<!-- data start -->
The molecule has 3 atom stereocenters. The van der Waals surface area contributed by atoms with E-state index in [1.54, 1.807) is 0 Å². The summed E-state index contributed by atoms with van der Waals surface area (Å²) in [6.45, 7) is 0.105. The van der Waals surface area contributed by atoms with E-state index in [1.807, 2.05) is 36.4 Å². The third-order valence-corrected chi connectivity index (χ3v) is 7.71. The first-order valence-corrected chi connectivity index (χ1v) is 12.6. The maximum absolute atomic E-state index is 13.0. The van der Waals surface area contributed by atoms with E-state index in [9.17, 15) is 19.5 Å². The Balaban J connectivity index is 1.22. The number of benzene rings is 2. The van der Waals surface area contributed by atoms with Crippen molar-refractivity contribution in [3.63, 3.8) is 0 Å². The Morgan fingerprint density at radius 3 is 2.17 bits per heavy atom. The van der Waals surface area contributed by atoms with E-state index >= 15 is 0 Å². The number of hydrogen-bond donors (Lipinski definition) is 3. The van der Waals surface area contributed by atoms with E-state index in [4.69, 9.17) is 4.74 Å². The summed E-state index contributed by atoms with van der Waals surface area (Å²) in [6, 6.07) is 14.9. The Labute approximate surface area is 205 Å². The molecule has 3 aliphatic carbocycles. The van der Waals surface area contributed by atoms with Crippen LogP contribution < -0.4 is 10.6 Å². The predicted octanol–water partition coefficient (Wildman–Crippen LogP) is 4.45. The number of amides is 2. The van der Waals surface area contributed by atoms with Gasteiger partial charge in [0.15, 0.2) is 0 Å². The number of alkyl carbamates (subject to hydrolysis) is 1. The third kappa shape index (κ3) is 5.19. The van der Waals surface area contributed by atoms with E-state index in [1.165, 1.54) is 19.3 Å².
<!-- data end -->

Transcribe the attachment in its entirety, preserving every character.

The molecule has 3 atom stereocenters. The van der Waals surface area contributed by atoms with E-state index in [1.54, 1.807) is 0 Å². The summed E-state index contributed by atoms with van der Waals surface area (Å²) in [6.45, 7) is 0.105. The van der Waals surface area contributed by atoms with E-state index in [1.807, 2.05) is 36.4 Å². The third-order valence-corrected chi connectivity index (χ3v) is 7.71. The first-order valence-corrected chi connectivity index (χ1v) is 12.6. The maximum absolute atomic E-state index is 13.0. The van der Waals surface area contributed by atoms with E-state index in [9.17, 15) is 19.5 Å². The Balaban J connectivity index is 1.22. The number of benzene rings is 2. The van der Waals surface area contributed by atoms with Crippen molar-refractivity contribution in [3.63, 3.8) is 0 Å². The Morgan fingerprint density at radius 3 is 2.17 bits per heavy atom. The van der Waals surface area contributed by atoms with E-state index >= 15 is 0 Å². The number of hydrogen-bond donors (Lipinski definition) is 3. The van der Waals surface area contributed by atoms with E-state index in [4.69, 9.17) is 4.74 Å². The summed E-state index contributed by atoms with van der Waals surface area (Å²) in [6, 6.07) is 14.9. The Labute approximate surface area is 205 Å². The molecule has 3 aliphatic carbocycles. The van der Waals surface area contributed by atoms with Crippen LogP contribution < -0.4 is 10.6 Å². The predicted octanol–water partition coefficient (Wildman–Crippen LogP) is 4.45. The number of amides is 2. The van der Waals surface area contributed by atoms with Gasteiger partial charge in [0.15, 0.2) is 0 Å². The number of alkyl carbamates (subject to hydrolysis) is 1. The third kappa shape index (κ3) is 5.19. The van der Waals surface area contributed by atoms with E-state index in [1.165, 1.54) is 19.3 Å².